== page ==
Skip to main content

Headlines

Young Canadiens surged to top

by Dan Rosen / NHL.com

After not making the playoffs in 2006-07, the Montreal Canadiens were able to clinch the Eastern Conference this season and make it to the second round. Watch Flyers-Canadiens highlight video
If you find someone who tells you he or she picked the Montreal Canadiens to finish first in the Eastern Conference this season, then you can probably go ahead and call that person a liar.

No way. No how. Not a chance.

That was the general feeling many pundits had about the Habs’ playoff chances heading into this season. The Canadiens stumbled to 10th in the conference in 2006-07 and weren’t supposed to be good enough to climb into the top eight this season.

Oh, did they defy all of those critics. Did they ever!

The Canadiens closed the regular season by winning 12 of their final 17 games (12-4-1) to win the Northeast Division and capture the top seed in the Eastern Conference with 104 points, two more than the Pittsburgh Penguins.

Montreal was bounced out of the playoffs in the second round by the Philadelphia Flyers, but the regular season produced enough positives that the expectations for this young team will undoubtedly be raised for 2008-09.

“We’re a young team and we’re only going to be better after all we’ve experienced this year,” 21-year-old right winger Guillaume Latendresse told canadiens.com. “Teams who get this right the first time around are pretty rare. With the amazing group we have here, good things are going to happen for us, beginning in September.”

Montreal was four games above .500 with 15 points before Nov. 1. By the All-Star break the Canadiens had 26 wins, including 17 on the road, the last one coming in New Jersey after they trailed 3-1 entering the third period.

On Feb. 19, they set a franchise record by coming back from a 5-0 deficit against the New York Rangers to win the game, 6-5, in a shootout. Michael Ryder, Alex Kovalev and Mark Streit brought the game to overtime. Saku Koivu won it in the shootout.

“A game like this,” Kovalev said, “we just had to keep playing and you never know what will happen.”

A week later, Montreal GM Bob Gainey made a trade that both sparked the Canadiens’ hot finish and turned their future fortunes into a present commodity. He sent goalie Cristobal Huet to Washington, giving 20-year-old rookie Carey Price room to take over the No. 1 job.

Price closed the season on a seven-game winning streak and was 12-3 after the trade. He led all rookies with 24 wins and three shutouts and was twice named one of the NHL’s Three Stars of the Week. He was the Rookie of the Month in March.

Although Price stumbled a bit in the playoffs, and was even replaced for a game by Jaroslav Halak, he showed enough in his rookie season to prove the Canadiens should have little to worry about in goal for a long time.

“He didn’t have to be Superman,” said Montreal coach Guy Carbonneau, who was a finalist for the Jack Adams Award as NHL Coach of the Year. “He just had to be Carey Price.”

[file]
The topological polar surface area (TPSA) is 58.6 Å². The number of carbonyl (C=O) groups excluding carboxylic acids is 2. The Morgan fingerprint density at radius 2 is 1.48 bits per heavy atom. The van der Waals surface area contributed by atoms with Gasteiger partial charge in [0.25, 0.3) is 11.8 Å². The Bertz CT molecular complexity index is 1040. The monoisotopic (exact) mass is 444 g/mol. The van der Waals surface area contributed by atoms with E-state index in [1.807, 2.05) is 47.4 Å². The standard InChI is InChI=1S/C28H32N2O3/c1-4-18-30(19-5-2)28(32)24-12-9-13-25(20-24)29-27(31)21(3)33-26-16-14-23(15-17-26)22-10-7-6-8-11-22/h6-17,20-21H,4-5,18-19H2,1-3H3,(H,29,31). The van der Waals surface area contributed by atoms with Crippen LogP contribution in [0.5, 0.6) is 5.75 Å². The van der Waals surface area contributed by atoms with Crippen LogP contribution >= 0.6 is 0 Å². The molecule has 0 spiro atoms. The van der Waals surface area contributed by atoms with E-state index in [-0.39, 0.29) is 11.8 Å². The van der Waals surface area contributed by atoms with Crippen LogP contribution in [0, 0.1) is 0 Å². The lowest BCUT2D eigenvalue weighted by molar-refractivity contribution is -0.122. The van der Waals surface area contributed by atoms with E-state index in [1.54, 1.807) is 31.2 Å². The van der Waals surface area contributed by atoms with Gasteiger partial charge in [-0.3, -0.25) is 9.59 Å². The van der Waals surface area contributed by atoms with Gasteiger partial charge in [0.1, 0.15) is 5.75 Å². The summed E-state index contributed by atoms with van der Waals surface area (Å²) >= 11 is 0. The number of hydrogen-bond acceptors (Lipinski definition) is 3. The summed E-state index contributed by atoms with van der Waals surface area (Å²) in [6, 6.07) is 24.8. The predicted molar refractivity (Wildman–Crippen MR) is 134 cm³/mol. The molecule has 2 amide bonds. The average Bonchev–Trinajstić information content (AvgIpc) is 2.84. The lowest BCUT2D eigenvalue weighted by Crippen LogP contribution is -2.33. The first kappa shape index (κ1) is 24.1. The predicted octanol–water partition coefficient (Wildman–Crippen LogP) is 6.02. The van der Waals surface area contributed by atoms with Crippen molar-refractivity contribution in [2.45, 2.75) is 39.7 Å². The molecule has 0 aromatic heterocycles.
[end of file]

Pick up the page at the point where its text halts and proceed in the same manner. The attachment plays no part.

The Canadiens wouldn’t have been within striking distance of the playoffs this season had it not been for the play of Kovalev, who was trade bait after a sub-par 2006-07 season when he had only 47 points and a minus-19 rating in 73 games.

The Russian star responded by having his best season since 2000-01 with 35 goals and 49 assists while playing in all 82 games. He kept it up in the playoffs with a team-high 11 points in 12 games.

“When you have that free time in the summer to re-focus, there are a lot of things that go through your mind and you tend to work a little harder and work out a little different,” Carbonneau said during the season. “Talking with Kovy, he looked at tapes of when he was a younger guy and what he used to do and how much he loved the game. Put that aside, it’s important to have that start to show that you did this (in the summer), and it’s working.”

“We’re a young team and we’re only going to be better after all we’ve experienced this year. Teams who get this right the first time around are pretty rare. With the amazing group we have here, good things are going to happen for us, beginning in September.” - Guillaume Latendresse
Other 30-something veterans such as Koivu, Roman Hamrlik and Bryan Smolinski also had big regular seasons for Montreal, but it was the younger generation that gave Habs Nation a regular season to remember.

Andrei Markov, who is 29, took over for Sheldon Souray and became the leader of the defense and a power-play quarterback. Tomas Plekanec, 25, centered the top line and had 69 points.

Streit, a Swiss defenseman who is 30 but only three seasons into his NHL career, had 62 points from the blue line.

Andrei Kostitsyn, a winger opposite Kovalev on the top line, had 53 points and a plus-15 rating. His younger brother, Sergei, a 21-year-old rookie, had nine goals, 18 assists and a plus-9 rating in 52 games after his call-up from Hamilton in December.

Christopher Higgins, 25, had the best of his three NHL seasons with 52 points. Mike Komisarek, 26, showed why he is one of the best stay-at-home defenseman in the game now, and the League’s premier shot blocker.

“Many people wondered why I chose to re-sign here two years ago,” Koivu told canadiens.com. “I did it hoping to live a season like this one. With all of our young guys having one more year under their belts, things may not get any easier for us, but we will only get better.”

Contact Dan Rosen at drosen@nhl.com


View More

The NHL uses cookies, web beacons, and other similar technologies. By using NHL websites or other online services, you consent to the practices described in our Privacy Policy and Terms of Service, including our Cookie Policy.